Lawyers Debate The Confidentiality Of Body Cam Video in Police Shooting

Jul 20, 2018

Attorneys for the Burlington Police Department and the Iowa Division of Criminal Investigation were in a Des Moines hearing room Friday, arguing for the confidentiality of records in a fatal police shooting more than three years ago.   

The Burlington Hawkeye and the victim’s family seek the release of police video and 911 recordings in the death of Autumn Steele, who was fatally shot by Officer Jesse Hill at the Steele home in January of 2015.  

We followed the law in every respect. -Attorney Patrick O'Connell, representing Burlington P.D.

The case is before the Iowa Public Information Board, which has hired a special prosecutor to argue that the agencies are violating Iowa’s open records law.

An administrative law judge heard testimony Friday at a contested case hearing.

Special Prosecutor Mark McCormick said the issue is what is required by the language of the open records statute, and what public records are not protected.  

“The case is as simple as that,” McCormick told Administrative Law Judge Karen Doland.

“The evidence is going to show we followed the law in every respect,” countered attorney Patrick O’Connell representing the Burlington Police Department.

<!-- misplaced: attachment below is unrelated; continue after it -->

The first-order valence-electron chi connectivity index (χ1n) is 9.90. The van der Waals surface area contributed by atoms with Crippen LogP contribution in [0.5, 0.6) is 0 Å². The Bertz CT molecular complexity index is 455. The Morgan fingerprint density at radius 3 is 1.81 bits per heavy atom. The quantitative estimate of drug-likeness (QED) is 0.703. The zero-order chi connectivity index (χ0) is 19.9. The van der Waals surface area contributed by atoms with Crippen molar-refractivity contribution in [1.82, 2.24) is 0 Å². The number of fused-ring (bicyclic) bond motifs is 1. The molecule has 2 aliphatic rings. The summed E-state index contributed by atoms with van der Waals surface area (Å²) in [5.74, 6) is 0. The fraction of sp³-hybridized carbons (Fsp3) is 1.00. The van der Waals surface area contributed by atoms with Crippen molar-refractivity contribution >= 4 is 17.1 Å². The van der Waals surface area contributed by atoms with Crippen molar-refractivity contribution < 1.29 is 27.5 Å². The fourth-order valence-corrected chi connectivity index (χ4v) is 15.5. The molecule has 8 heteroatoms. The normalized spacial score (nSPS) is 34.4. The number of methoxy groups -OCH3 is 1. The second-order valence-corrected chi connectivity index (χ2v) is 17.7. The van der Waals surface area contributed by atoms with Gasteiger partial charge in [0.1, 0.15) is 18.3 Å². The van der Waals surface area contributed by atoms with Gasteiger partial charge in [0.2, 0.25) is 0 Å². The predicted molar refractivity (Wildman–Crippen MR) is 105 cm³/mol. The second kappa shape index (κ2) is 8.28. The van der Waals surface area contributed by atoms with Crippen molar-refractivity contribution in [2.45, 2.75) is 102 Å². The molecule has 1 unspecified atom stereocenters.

O’Connell questioned Burlington Police Chief Dennis Kramer.   Kramer’s agency denied the initial request for the video from the Burlington Hawkeye.

“Was it your understanding that the department was complying with the law as it was understood at the time,” O’Connell asked.

There isn't a single one of those cases... that has ever determined that a law enforcement agency violated the open records law. -Attorney Jeffrey Peterzalek, representing the DCI

“Yes, as advised by our attorneys,” Chief Kramer responded.   

Both sides referred to past cases involving confidential police records.  

“It's important to note that there isn't a single one of those cases, not a single one, that has ever determined that a law enforcement agency violated the open records law,” said Jeffrey Peterzalek, attorney for the DCI.  “There is no support for that proposition in any of those cases.”

The DCI maintains that a 12 second clip of the video meets the requirements of the law.

Peterzalek questioned DCI Agent Richard Rahm about the clip.

“Does that videoclip depict the incident surrounding the officer-involved shooting, from the time the officer arrived until the time that the shots were fired?”  Peterzalek asked.

“Everything that was in that clip that you're referring to provides the immediate facts and circumstances as to our investigation,” Rahm replied.

In lieu of closing arguments, the attorneys will submit final briefs in the case by September 4th.   The judge will then make its recommendation to the Iowa Public Information Board.   It will be up to the board whether to sanction the agencies or demand release of the records.